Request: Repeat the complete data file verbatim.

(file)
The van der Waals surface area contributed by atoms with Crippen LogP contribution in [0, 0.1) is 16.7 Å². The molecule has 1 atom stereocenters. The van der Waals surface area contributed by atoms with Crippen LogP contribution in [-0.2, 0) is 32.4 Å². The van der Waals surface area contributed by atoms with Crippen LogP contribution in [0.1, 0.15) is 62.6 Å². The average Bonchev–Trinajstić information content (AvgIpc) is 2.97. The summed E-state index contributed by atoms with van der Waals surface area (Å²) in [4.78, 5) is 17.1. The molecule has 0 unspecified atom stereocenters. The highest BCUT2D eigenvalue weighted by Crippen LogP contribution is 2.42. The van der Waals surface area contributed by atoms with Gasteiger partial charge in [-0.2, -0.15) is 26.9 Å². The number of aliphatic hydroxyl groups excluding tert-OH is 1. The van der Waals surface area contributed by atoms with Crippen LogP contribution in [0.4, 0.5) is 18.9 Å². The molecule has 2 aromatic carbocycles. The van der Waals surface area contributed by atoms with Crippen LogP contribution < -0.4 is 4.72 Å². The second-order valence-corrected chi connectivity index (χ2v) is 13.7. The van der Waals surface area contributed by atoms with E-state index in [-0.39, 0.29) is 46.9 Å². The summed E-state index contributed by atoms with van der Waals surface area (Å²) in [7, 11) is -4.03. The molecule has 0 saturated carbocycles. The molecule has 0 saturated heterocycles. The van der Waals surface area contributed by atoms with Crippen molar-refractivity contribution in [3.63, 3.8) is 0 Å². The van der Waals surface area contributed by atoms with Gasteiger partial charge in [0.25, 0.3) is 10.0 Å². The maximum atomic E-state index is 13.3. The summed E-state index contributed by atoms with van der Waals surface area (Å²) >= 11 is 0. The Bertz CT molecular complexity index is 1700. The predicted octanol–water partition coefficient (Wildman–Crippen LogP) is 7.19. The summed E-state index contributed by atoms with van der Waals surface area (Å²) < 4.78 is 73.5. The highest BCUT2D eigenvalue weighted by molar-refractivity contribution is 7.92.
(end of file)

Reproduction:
The van der Waals surface area contributed by atoms with Crippen LogP contribution in [0, 0.1) is 16.7 Å². The molecule has 1 atom stereocenters. The van der Waals surface area contributed by atoms with Crippen LogP contribution in [-0.2, 0) is 32.4 Å². The van der Waals surface area contributed by atoms with Crippen LogP contribution in [0.1, 0.15) is 62.6 Å². The average Bonchev–Trinajstić information content (AvgIpc) is 2.97. The summed E-state index contributed by atoms with van der Waals surface area (Å²) in [4.78, 5) is 17.1. The molecule has 0 unspecified atom stereocenters. The highest BCUT2D eigenvalue weighted by Crippen LogP contribution is 2.42. The van der Waals surface area contributed by atoms with Gasteiger partial charge in [-0.2, -0.15) is 26.9 Å². The number of aliphatic hydroxyl groups excluding tert-OH is 1. The van der Waals surface area contributed by atoms with Crippen LogP contribution in [0.4, 0.5) is 18.9 Å². The molecule has 2 aromatic carbocycles. The van der Waals surface area contributed by atoms with Crippen LogP contribution < -0.4 is 4.72 Å². The second-order valence-corrected chi connectivity index (χ2v) is 13.7. The van der Waals surface area contributed by atoms with E-state index in [-0.39, 0.29) is 46.9 Å². The summed E-state index contributed by atoms with van der Waals surface area (Å²) in [7, 11) is -4.03. The molecule has 0 saturated carbocycles. The molecule has 0 saturated heterocycles. The van der Waals surface area contributed by atoms with Crippen molar-refractivity contribution in [3.63, 3.8) is 0 Å². The van der Waals surface area contributed by atoms with Gasteiger partial charge in [0.25, 0.3) is 10.0 Å². The maximum atomic E-state index is 13.3. The summed E-state index contributed by atoms with van der Waals surface area (Å²) >= 11 is 0. The Bertz CT molecular complexity index is 1700. The predicted octanol–water partition coefficient (Wildman–Crippen LogP) is 7.19. The summed E-state index contributed by atoms with van der Waals surface area (Å²) < 4.78 is 73.5. The highest BCUT2D eigenvalue weighted by molar-refractivity contribution is 7.92.